Locked in a double iron cage in a packed courtroom, Azerbaijani activist and regime critic Rasul Jafarov saw his trial open on Thursday.
Detained since 2 August, Jafarov stands accused of crimes including tax evasion, illegal entrepreneurship, abuse of office and forgery. The charges are widely believed to be trumped up and in connection to his human rights campaigning works. He could be sentenced to up to 12 years in prison.
Citing a lack of evidence of guilt, Jafarov’s lawyers requested the case be dropped, reported contact.az. They also asked, among other things, that he be allowed to sit with them. Both requests were denied.
The case against Jafarov is part of an ongoing onslaught against critical civil society by Azerbaijani authorities. Campaigners Leyla and Arif Yunus and lawyer Intigam Aliyev were all arrested around the same time as Jafarov, and remain in detention. Investigative journalist Khadija Ismayilova, who has reported on official corruption, was detained on 5 December 2014. Journalist Seymur Hazi, who has worked for Index journalism award winning Azadliq newspaper, is also in detention. There are currently more than 90 reported political prisoners in Azerbaijan.
In a recent development, authorities raided the Azerbaijan bureau of the US-funded Radio Free Europe/Radio Liberty.
Jafarov, 30, is chairman of the organisation Human Rights Club, and one of Azerbaijan’s most prominent human rights activists. When capital Baku hosted the Eurovision Song Contest in 2012, he organised the Sing for Democracy campaign to draw attention to rights abuses by President Ilham Aliyev’s government. Aliyev has been in power since 2003, succeeding his father Heydar. In 2013 he was re-elected for a third term, amid claims of voting fraud.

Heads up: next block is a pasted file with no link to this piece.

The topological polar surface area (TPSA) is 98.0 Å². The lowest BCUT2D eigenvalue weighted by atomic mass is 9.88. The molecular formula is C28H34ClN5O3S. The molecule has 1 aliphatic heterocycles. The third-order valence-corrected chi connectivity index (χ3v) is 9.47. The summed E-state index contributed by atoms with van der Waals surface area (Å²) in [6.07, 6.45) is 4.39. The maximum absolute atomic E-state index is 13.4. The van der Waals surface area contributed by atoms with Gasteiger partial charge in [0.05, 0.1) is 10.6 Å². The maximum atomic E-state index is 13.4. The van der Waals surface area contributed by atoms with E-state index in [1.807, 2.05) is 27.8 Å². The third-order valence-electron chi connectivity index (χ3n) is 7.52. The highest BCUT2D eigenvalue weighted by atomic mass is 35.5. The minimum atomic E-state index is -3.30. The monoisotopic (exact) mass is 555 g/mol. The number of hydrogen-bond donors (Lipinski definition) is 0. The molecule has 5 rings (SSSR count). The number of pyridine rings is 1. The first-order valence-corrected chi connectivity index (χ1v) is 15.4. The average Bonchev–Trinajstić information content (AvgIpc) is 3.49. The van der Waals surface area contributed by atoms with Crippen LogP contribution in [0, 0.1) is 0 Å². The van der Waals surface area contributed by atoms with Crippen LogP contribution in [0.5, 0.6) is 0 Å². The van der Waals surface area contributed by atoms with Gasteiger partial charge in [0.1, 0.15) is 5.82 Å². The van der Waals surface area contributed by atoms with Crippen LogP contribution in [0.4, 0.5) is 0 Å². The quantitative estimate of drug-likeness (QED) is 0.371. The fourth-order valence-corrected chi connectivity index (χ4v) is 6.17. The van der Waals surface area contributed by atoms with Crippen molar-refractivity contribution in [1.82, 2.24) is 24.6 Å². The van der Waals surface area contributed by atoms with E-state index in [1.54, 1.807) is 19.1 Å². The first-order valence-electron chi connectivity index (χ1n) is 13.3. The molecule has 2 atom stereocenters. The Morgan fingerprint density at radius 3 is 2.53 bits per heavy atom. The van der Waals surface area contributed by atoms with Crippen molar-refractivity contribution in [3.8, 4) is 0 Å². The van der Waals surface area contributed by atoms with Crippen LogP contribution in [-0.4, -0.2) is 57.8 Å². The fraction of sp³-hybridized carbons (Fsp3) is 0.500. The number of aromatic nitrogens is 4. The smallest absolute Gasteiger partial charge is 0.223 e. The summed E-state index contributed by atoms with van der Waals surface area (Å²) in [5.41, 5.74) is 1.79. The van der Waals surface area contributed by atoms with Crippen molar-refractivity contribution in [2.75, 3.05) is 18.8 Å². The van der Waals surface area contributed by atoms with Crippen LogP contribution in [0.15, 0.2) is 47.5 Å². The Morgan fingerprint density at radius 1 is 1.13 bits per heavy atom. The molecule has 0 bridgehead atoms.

Jafarov was also planning on staging a Sport for Rights campaign when the inaugural European Olympics come to Baku this summer.
In August, he wrote an appeal to the international community from jail, saying that “the past 2-3 years everyone was asking half-joking, half-serious, when I was going to be arrested. It happened, and now I’m looking forward to your support!”
“As we focus on threats to free expression in countries like France in the wake of the attacks on Charlie Hebdo, it is vital that we remember the plight of the thousands of individuals worldwide facing daily harassment, threats of violence, and detention, for exercising their rights to free speak freely,” said Index CEO Jodie Ginsberg.
“Azerbaijan is one of the world’s worst countries for free speech. We call on the Azerbaijan government to release Rasul, and others detained for attempting to speak out about the country’s deplorable human rights record. We also urge other governments – who have professed so volubly in recent days their believe in the importance of free speech — to join our call for Rasul’s release.”
“The arrest of Rasul Jafarov, along with other main human rights defenders in Azerbaijan, such as Intigam Aliyev, Leyla Yunus, Anar Mammadli or journalist Khadija Ismayil, shows how the authorities handle critics: there is no space for dialogue in society but enough space for repression and imprisonment,” Florian Irminger, head of advocacy at the Human Rights House Foundation, said.